So, what is a bribe? Might a cushy job as an elected official with lots of perks and being a celebrity of sorts be a sort of bribe? While campaign spending might not guarantee a candidate will win the election, a candidate can figure it can help his chances of getting that cushy job. And every few years the politicians would find it useful for the same contributor to help in his re-election.
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The latest Supreme Court ruling on campaign finances allows the wealthy to contribute to an unlimited number of pro-business candidates running for offices in places that wealthy individual doesn't live. That is, he gets to exert influence on who will "represent" other communities of which he isn't a member. Perhaps, that begs a question. These very same wealthy people may have several houses in various states and cities. Will the next step be to allow the wealthy to vote multiple times in each of the locations in which they own property? If they can try to tilt the balance in elections in places where they've never even visited, why not vote in every place they have a vacation home?
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Even if one does view giving money to help get a candidate elected as "speech", that by itself doesn't mean it's protected as "free speech". The very same people who would claim money is speech which can't be controlled by law would also claim Edward Snowdon should be locked up for the rest of his life for the crime of telling people what he found out. (From their point of view, Snowdon's crimes are not merely that he provided documents to prove what he said was true. Even if he only verbally described what he had seen they would consider that to be speech which was not protected by the Bill of Rights.) Libel and slander are not protected by the Bill of Rights. A threat to kill someone isn't legal "free speech". You can be penalized for breaking a non-disclosure agreement - the Right of Free Speech does not make all NDA's null and void. The First Amendment doesn't explicitly state these exceptions to free speech, but they are legal facts. The fact the First Amendment doesn't explicitly state a limit on campaign money as "free speech" doesn't mean the Amendment means there can be no limits.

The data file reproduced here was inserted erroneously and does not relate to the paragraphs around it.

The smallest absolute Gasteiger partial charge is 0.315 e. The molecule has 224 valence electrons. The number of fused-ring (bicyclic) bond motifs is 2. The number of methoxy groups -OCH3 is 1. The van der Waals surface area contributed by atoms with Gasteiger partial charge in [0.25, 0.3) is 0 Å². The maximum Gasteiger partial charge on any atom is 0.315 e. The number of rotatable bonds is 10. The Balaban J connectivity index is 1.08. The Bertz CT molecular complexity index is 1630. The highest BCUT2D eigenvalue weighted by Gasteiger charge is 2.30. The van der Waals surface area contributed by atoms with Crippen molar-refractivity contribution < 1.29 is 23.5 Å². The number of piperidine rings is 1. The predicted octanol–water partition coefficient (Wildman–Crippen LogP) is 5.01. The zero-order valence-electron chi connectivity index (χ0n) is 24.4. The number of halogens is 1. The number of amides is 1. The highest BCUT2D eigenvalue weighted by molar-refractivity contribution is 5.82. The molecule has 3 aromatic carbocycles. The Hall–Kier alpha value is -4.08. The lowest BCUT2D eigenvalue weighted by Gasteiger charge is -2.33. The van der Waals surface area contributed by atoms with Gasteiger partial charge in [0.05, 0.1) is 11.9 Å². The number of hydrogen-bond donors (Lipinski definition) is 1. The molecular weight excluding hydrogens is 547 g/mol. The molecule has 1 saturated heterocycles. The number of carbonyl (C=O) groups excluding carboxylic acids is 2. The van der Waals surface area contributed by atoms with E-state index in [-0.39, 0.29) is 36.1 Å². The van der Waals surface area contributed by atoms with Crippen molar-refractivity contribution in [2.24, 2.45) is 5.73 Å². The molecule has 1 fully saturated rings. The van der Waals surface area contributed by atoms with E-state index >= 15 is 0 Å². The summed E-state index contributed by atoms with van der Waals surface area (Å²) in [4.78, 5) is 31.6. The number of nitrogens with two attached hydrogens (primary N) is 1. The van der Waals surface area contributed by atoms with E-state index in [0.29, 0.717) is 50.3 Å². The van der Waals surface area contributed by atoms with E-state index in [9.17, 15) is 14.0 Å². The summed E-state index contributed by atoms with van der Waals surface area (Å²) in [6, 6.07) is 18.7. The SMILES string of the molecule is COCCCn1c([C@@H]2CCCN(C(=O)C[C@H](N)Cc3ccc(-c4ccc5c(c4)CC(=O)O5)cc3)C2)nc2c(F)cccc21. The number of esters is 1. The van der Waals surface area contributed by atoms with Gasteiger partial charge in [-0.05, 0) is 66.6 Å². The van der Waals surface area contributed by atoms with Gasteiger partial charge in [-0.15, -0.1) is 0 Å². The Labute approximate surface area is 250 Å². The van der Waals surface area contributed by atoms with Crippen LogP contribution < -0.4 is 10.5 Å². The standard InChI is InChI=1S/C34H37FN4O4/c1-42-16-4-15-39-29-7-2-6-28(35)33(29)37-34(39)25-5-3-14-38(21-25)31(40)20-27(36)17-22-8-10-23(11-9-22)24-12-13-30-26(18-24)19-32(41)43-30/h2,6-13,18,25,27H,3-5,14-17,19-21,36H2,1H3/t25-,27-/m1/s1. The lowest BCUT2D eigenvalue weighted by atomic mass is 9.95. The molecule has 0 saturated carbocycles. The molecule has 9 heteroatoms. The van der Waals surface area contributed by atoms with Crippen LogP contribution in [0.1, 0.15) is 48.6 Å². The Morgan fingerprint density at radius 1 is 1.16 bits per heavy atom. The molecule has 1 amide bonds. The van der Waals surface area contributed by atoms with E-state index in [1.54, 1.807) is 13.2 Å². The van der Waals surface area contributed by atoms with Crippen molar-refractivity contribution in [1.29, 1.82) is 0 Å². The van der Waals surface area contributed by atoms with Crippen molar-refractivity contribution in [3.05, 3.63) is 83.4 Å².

Since the "bribe" of the cushy job can cause harm to the nation, there is reason to place limits on the money whether or not it is "speech".